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[PHP-DEV] [RFC][Discussion] ServerRequest and ServerResponse objects

Posted by Paul Jones 
(This is a re-send, on a new thread, of the message originally posted at http://news.php.net/php.internals/97461 with some minor edits. The original was apparently not delivered to the entire list.)

----------------------------------------

Hi all,

I have prepared an RFC on server-side request and response objects:

https://wiki.php.net/rfc/request_response

This extension provides server-side request and response objects for PHP. These are not HTTP message objects proper. They are more like wrappers for existing global PHP variables and functions, with some limited additional convenience functionality.

This extension defines two classes in the global namespace:

- ServerRequest, composed of read-only copies of PHP superglobals and some other commonly-used values, with methods for adding application-specific request information in immutable fashion.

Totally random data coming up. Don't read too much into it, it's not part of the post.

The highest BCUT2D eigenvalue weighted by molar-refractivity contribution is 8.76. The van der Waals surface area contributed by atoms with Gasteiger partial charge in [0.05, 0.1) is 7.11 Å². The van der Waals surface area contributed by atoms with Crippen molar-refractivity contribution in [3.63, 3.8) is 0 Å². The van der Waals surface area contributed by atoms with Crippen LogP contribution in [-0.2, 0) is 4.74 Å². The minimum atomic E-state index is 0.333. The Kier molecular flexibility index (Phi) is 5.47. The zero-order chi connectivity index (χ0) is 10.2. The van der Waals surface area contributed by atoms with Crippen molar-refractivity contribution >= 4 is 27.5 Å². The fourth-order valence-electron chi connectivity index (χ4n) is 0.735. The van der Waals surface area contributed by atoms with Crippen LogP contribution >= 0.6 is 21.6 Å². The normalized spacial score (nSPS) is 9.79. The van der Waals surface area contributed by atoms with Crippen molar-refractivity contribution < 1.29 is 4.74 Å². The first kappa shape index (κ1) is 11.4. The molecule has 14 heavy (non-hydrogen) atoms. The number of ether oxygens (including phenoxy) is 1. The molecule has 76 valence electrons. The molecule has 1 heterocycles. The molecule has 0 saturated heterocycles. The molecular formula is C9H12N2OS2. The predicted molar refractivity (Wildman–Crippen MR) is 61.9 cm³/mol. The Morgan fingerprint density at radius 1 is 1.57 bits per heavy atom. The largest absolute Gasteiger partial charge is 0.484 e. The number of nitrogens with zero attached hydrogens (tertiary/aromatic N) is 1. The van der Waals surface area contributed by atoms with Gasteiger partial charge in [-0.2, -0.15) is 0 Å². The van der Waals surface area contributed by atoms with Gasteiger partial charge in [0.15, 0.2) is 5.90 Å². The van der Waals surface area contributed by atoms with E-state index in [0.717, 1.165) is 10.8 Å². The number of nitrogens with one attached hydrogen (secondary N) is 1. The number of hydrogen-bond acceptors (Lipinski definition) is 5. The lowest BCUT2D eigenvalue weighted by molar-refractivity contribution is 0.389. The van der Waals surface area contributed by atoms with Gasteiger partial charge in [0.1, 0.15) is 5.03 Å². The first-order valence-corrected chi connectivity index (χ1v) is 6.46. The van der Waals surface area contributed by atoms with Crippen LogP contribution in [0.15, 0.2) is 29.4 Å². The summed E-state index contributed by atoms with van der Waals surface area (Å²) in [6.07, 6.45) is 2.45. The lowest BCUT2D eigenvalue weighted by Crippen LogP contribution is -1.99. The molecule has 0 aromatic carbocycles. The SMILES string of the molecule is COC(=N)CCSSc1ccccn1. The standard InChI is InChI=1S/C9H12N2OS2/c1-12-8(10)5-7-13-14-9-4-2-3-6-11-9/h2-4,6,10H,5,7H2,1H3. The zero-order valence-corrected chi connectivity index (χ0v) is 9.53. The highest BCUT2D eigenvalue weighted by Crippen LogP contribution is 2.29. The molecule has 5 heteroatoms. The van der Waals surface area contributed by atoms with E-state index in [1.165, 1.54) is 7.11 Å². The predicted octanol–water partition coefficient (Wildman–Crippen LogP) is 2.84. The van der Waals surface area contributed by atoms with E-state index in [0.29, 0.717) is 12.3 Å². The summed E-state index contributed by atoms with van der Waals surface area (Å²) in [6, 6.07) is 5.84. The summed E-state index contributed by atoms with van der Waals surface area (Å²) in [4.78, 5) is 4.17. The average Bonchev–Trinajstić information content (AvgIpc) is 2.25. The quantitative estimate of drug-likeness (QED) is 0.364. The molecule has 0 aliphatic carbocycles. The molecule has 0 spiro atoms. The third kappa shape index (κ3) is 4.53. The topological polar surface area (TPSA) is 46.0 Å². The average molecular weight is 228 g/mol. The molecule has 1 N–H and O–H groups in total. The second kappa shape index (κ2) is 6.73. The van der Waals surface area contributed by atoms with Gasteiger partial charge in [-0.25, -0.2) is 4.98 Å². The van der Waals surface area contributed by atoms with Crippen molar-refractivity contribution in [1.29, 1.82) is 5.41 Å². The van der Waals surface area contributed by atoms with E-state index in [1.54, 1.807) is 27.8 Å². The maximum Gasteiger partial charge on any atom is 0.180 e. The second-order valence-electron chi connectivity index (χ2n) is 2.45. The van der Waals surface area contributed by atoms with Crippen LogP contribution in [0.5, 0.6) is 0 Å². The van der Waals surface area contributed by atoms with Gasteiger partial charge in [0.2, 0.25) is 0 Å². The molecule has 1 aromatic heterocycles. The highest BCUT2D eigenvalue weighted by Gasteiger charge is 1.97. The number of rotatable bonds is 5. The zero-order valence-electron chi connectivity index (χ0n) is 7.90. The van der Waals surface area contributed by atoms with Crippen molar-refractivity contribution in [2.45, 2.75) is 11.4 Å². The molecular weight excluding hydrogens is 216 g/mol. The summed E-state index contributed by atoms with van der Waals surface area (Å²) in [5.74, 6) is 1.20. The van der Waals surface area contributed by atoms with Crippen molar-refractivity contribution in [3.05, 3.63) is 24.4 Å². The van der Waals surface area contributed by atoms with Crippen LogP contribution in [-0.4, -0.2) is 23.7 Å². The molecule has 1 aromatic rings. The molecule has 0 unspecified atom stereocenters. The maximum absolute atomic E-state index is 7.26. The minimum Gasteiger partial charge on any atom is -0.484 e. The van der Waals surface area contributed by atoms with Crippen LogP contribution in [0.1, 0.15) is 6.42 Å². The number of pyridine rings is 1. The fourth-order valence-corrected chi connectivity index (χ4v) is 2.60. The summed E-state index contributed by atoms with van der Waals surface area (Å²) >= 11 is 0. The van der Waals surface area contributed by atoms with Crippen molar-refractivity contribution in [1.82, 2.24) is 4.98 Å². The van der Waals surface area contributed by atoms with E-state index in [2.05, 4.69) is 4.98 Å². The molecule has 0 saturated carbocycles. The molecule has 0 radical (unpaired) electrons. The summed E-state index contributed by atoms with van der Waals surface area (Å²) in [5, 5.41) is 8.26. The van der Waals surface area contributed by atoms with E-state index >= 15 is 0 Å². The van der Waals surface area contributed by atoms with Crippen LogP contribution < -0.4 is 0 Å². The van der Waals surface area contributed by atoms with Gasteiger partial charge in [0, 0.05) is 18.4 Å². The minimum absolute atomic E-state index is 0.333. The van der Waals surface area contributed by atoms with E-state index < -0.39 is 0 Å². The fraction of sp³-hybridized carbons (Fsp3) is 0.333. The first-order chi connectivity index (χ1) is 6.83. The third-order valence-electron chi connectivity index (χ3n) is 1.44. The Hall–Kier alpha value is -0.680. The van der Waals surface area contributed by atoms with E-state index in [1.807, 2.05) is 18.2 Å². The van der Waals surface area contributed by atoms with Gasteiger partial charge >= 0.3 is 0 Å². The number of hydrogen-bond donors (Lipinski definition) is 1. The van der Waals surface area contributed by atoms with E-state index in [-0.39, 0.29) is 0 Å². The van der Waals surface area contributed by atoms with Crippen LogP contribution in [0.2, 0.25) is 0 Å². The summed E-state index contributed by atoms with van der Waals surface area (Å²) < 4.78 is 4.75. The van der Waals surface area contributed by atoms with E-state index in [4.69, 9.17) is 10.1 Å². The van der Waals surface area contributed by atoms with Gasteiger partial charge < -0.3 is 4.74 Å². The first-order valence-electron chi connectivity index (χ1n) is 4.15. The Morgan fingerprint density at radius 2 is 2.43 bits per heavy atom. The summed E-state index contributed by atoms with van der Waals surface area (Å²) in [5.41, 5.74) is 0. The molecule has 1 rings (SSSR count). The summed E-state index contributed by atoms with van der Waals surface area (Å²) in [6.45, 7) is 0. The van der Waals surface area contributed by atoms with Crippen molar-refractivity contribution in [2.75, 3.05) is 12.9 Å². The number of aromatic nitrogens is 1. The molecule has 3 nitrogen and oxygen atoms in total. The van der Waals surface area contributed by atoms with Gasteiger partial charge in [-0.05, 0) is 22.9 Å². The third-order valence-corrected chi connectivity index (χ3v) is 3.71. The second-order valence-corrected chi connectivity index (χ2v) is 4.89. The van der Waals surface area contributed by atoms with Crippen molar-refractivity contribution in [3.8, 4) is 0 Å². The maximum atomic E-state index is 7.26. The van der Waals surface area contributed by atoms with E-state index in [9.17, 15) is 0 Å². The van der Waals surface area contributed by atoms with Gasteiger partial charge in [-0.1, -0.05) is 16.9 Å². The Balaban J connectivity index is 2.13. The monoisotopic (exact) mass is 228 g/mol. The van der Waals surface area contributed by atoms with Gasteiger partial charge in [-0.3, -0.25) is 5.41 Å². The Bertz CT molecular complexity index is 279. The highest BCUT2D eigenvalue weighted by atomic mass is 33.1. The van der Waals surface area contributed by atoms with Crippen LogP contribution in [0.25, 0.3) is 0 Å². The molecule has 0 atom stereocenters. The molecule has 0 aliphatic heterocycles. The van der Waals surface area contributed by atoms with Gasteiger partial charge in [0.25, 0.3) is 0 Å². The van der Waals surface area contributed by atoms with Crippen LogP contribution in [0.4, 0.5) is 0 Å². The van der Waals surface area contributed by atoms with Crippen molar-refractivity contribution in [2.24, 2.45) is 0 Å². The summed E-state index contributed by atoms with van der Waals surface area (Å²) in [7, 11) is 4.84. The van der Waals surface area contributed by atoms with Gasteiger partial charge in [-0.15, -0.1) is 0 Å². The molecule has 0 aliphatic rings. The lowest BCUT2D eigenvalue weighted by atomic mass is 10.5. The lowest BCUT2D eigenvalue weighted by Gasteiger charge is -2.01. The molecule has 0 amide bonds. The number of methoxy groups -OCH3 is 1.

- ServerResponse, essentially a wrapper around (and buffer for) response-related PHP functions, with some additional convenience methods, and self-sending capability.

The extension is available as a PECL package for installation and testing at:

https://pecl.php.net/package/request

Source and documentation are at:

https://gitlab.com/pmjones/ext-request

I want to point out that I am not the author of the C code for this extension; John Boehr has done the work there, and I appreciate it a great deal.

When I originally raised this topic in September, there were some questions left unanswered from Rowan Collins; I'll try to address them below.

* * *

Rowan asked why this would need to be implemented to as an extension or built into core: "Does it provide functionality that is hard to implement in a userland library?"

It does. Among other things, making public read-only properties is difficult and hackish in userland. Making them remain read-only when a parent class is extended is (as far as I can tell) impossible. Both of those aspects figure prominently in ServerRequest.

* * *